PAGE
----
So to answer the question 'What type of meditation best helps someone through change?' - the answer would be meditations that speak to the different stages of the change life cycle, helps the listener become self-aware of their emotions, reactions and behaviors, and then guides them through how to set intentions on how they would rather experience the change.
The Dealing with Change Toolkit is available
at a very low cost as your private companion through change.
This includes the specialized meditation used in the study in addition to some lessons and a set of meditations that guide you through creating a much better experience of your difficult changes.
2. Willingness to be self-aware.
When we struggle with a change, regardless of whether the change has been imposed upon us (such as a restructuring at work, or a parent needs your care-giving), or is self-posed (such as starting a new diet or exercise routine), it can cause a lot of disruption in our lives.
We may not want people to know we are struggling for a number of reasons, as we may think it shows weakness on our part. We may not even be too aware or objective about how we are showing up during a change; maybe all we feel is the stress and heaviness of the change.
If we avoid 'doing the work' on ourselves, we don't have much of a chance to have more control over our experiences.
To greatly improve our journey through difficult change, we need to first be willing to become more self-aware of our emotions, reactions and behaviors pertaining to the change.
Without this, we are operating on auto-pilot, and acting and reacting without much mindful thought. We might be unintentionally hurting others in the process, or making the outcome even worse, or regretting how we handled something along the way.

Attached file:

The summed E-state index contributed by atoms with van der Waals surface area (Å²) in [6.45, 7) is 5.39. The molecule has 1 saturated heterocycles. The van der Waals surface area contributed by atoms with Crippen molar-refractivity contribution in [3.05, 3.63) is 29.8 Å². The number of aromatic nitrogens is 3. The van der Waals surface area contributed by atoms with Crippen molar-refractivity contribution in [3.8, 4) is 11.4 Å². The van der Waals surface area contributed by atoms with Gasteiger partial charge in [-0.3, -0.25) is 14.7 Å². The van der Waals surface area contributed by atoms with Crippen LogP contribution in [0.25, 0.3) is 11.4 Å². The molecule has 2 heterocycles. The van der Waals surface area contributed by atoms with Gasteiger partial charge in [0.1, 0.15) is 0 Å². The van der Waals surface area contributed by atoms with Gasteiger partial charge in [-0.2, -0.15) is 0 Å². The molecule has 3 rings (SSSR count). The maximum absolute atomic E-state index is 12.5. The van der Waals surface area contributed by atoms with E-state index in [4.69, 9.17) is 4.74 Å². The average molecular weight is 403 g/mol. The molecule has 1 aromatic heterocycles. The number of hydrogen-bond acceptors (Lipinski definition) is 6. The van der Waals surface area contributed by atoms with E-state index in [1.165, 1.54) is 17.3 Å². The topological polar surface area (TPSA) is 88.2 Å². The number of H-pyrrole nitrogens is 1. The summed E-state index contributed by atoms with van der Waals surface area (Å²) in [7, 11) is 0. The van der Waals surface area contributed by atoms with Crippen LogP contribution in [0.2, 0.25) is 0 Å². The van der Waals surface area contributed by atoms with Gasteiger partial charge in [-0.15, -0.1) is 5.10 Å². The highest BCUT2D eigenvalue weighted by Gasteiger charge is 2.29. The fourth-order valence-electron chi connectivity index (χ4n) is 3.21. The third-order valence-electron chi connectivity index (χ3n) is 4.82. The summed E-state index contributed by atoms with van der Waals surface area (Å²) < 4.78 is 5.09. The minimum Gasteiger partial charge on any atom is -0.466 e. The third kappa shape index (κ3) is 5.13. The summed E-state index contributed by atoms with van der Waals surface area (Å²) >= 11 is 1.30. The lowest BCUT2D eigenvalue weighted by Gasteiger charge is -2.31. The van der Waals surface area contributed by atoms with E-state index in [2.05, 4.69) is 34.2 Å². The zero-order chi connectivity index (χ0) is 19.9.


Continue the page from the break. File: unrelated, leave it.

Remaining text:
3. Willingness to be intentional.
Once we've 'done the work' in becoming more self-aware, the next step is to become more intentional, mindful and conscious about how we would rather experience the change.
Being intentional doesn't mean making a wish or having hope.
In the case of change, being intentional means developing a very clear picture, a vision, of how you would like to experience the change and taking appropriate actions. As you contemplate and see yourself moving through the change . . .
What experience would you rather have through your change?
Are there behaviors you would like to be more mindful of, perhaps reduce or stop (such as bursts of anger), or do more of (such as be calmer, listen more, speak less)?
Do you want to be clearer on how to more forward and feel less resistance?
Without intention-setting and the conscious commitment to be different through the change, chances are you're going to be waiting to see what happens to you. It's easy to feel like a victim. The study showed that participants felt more in control of their change by doing the specialized 'Dealing with Change' meditation.
If you apply mindfulness and meditation practices to the stages of the change journey, you can get through tough changes in a much healthier, conscious and intentional way.
I hope this has been helpful!
Explore the Dealing with Change Toolkit designed specifically to guide you through the stages of the Individual Change Journey.
This is supported by an evidence-based study that showed it positively helped all participants better deal with their changes.
This is your helpful, private meditation companion.
Questions are welcome at Wendy@TheCalmMonkey.com.
~Wendy Quan, Founder, The Calm Monkey
The 'Individual Change Journey' model - is this how you go through change?